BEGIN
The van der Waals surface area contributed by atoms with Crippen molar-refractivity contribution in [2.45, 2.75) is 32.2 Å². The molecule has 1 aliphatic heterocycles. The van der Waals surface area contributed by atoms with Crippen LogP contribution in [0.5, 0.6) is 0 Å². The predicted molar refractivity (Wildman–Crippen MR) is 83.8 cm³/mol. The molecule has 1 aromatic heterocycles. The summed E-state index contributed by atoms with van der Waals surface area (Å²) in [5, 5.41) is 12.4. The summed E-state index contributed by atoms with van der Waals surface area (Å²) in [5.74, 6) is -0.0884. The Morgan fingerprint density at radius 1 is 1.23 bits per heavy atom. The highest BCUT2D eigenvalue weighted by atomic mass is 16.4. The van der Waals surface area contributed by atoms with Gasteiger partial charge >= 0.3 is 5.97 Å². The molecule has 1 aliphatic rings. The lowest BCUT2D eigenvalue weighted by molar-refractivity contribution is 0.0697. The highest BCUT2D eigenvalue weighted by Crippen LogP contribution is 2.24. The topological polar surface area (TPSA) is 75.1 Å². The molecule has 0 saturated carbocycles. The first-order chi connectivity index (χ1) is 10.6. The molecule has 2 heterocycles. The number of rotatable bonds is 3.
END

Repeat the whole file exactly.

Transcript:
The van der Waals surface area contributed by atoms with Crippen molar-refractivity contribution in [2.45, 2.75) is 32.2 Å². The molecule has 1 aliphatic heterocycles. The van der Waals surface area contributed by atoms with Crippen LogP contribution in [0.5, 0.6) is 0 Å². The predicted molar refractivity (Wildman–Crippen MR) is 83.8 cm³/mol. The molecule has 1 aromatic heterocycles. The summed E-state index contributed by atoms with van der Waals surface area (Å²) in [5, 5.41) is 12.4. The summed E-state index contributed by atoms with van der Waals surface area (Å²) in [5.74, 6) is -0.0884. The Morgan fingerprint density at radius 1 is 1.23 bits per heavy atom. The highest BCUT2D eigenvalue weighted by atomic mass is 16.4. The van der Waals surface area contributed by atoms with Gasteiger partial charge >= 0.3 is 5.97 Å². The molecule has 1 aliphatic rings. The lowest BCUT2D eigenvalue weighted by molar-refractivity contribution is 0.0697. The highest BCUT2D eigenvalue weighted by Crippen LogP contribution is 2.24. The topological polar surface area (TPSA) is 75.1 Å². The molecule has 0 saturated carbocycles. The first-order chi connectivity index (χ1) is 10.6. The molecule has 2 heterocycles. The number of rotatable bonds is 3.